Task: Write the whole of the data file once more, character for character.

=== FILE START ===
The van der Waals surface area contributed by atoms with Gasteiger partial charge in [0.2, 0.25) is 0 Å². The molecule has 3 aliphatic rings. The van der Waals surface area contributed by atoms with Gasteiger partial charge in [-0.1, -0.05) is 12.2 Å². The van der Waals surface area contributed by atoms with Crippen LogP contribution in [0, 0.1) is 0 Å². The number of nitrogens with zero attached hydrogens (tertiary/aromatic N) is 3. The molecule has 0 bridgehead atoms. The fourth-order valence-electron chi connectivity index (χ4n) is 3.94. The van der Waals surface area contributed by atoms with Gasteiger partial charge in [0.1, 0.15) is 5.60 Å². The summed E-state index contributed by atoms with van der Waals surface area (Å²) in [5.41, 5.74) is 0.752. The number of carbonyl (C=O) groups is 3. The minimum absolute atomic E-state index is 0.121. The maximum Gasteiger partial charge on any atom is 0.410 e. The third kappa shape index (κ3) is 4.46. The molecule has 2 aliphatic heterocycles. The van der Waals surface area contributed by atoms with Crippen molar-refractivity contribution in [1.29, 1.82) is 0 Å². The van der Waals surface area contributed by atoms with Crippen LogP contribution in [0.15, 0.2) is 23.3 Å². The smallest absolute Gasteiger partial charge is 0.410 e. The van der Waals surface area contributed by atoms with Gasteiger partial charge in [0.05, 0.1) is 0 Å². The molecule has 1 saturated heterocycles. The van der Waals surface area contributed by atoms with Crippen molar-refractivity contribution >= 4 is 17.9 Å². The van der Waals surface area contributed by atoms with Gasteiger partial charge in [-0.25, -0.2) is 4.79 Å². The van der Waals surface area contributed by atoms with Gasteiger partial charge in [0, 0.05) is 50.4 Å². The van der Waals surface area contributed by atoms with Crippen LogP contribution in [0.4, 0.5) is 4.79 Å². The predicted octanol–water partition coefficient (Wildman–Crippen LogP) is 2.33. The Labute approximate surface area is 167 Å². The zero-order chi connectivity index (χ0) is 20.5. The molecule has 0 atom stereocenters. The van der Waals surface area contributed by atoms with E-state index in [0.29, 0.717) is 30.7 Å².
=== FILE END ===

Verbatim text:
The van der Waals surface area contributed by atoms with Gasteiger partial charge in [0.2, 0.25) is 0 Å². The molecule has 3 aliphatic rings. The van der Waals surface area contributed by atoms with Gasteiger partial charge in [-0.1, -0.05) is 12.2 Å². The van der Waals surface area contributed by atoms with Crippen LogP contribution in [0, 0.1) is 0 Å². The number of nitrogens with zero attached hydrogens (tertiary/aromatic N) is 3. The molecule has 0 bridgehead atoms. The fourth-order valence-electron chi connectivity index (χ4n) is 3.94. The van der Waals surface area contributed by atoms with Gasteiger partial charge in [0.1, 0.15) is 5.60 Å². The summed E-state index contributed by atoms with van der Waals surface area (Å²) in [5.41, 5.74) is 0.752. The number of carbonyl (C=O) groups is 3. The minimum absolute atomic E-state index is 0.121. The maximum Gasteiger partial charge on any atom is 0.410 e. The third kappa shape index (κ3) is 4.46. The molecule has 2 aliphatic heterocycles. The van der Waals surface area contributed by atoms with Crippen molar-refractivity contribution in [1.29, 1.82) is 0 Å². The van der Waals surface area contributed by atoms with Crippen LogP contribution in [0.15, 0.2) is 23.3 Å². The smallest absolute Gasteiger partial charge is 0.410 e. The van der Waals surface area contributed by atoms with Gasteiger partial charge in [0.05, 0.1) is 0 Å². The molecule has 1 saturated heterocycles. The van der Waals surface area contributed by atoms with Crippen molar-refractivity contribution >= 4 is 17.9 Å². The van der Waals surface area contributed by atoms with Gasteiger partial charge in [-0.25, -0.2) is 4.79 Å². The van der Waals surface area contributed by atoms with Gasteiger partial charge in [0, 0.05) is 50.4 Å². The van der Waals surface area contributed by atoms with Crippen LogP contribution in [0.4, 0.5) is 4.79 Å². The predicted octanol–water partition coefficient (Wildman–Crippen LogP) is 2.33. The Labute approximate surface area is 167 Å². The zero-order chi connectivity index (χ0) is 20.5. The molecule has 0 atom stereocenters. The van der Waals surface area contributed by atoms with E-state index in [0.29, 0.717) is 30.7 Å².